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5 myths about your ideal weight
Sometimes the key to successful weight loss is making sure that your goal is achievable. Find out the truth about these five myths
Myth: Your ideal weight was when you graduated from college, or before you had children
If you’re hoping to get back to what you weighed a few years ago, fine. But if we’re talking 15 or 20 years ago, you might want to reconsider. Many people put on weight as they get older. Set a weight-loss goal that’s appropriate for the way you live now.
Myth: Your ideal weight is the number listed on a standard height-and-weight chart
Many other factors play a role in determining your weight, such as your body type, the number of fat cells you have and how much your parents weigh. The numbers listed on a standard height-and-weight chart are just approximations. Don’t let them determine whether you’ve succeeded.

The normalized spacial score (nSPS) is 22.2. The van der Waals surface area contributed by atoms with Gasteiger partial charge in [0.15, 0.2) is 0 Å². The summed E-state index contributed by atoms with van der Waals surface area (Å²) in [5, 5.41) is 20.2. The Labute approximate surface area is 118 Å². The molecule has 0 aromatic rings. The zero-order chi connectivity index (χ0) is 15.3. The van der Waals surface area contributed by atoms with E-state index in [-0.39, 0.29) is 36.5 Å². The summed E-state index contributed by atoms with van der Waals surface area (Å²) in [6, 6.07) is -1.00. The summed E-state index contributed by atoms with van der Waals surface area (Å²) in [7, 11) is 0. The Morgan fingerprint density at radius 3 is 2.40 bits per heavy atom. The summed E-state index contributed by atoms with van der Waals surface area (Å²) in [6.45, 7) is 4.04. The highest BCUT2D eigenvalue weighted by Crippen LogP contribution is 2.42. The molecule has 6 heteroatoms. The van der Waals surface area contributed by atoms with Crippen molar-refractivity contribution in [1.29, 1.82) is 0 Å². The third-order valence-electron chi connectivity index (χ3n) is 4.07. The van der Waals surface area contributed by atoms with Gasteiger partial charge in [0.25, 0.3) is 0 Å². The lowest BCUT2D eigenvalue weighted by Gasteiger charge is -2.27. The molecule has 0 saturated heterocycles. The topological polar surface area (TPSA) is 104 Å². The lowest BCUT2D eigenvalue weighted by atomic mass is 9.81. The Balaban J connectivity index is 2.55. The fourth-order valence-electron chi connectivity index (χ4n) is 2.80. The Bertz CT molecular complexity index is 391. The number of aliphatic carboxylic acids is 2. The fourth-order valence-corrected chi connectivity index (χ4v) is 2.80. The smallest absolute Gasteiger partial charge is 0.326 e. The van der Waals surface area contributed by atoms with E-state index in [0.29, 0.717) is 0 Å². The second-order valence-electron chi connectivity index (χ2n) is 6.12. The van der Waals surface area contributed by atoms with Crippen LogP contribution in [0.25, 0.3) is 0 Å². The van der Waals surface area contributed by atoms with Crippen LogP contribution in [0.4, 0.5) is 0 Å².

Myth: Your ideal weight is the lowest number you’ve been able to achieve on past diets
The fact that you’re dieting again means you gained at least some, if not all, of the weight back. If you set a weight-loss goal that’s too low to maintain, you’ll get caught in yo-yo dieting-losing weight, gaining it back and trying to lose it again. The best goal is one you can live with.
Myth: The less you weigh, the healthier you’ll be
Not true. In fact, many studies show that if you’re overweight, losing just 5 to 10 percent of your current weight is all you have to do to get the bulk of the health benefits associated with weight loss: lower risk of heart disease, stroke, diabetes and even some forms of cancer.
Myth: If you don’t hit your dream weight, you’ll never be happy
You don’t believe that, do you? A number is just a number. And if it’s a number that leaves you frustrated and stuck in an endless cycle of losing and gaining weight, it’s time to replace that number with a more reasonable one.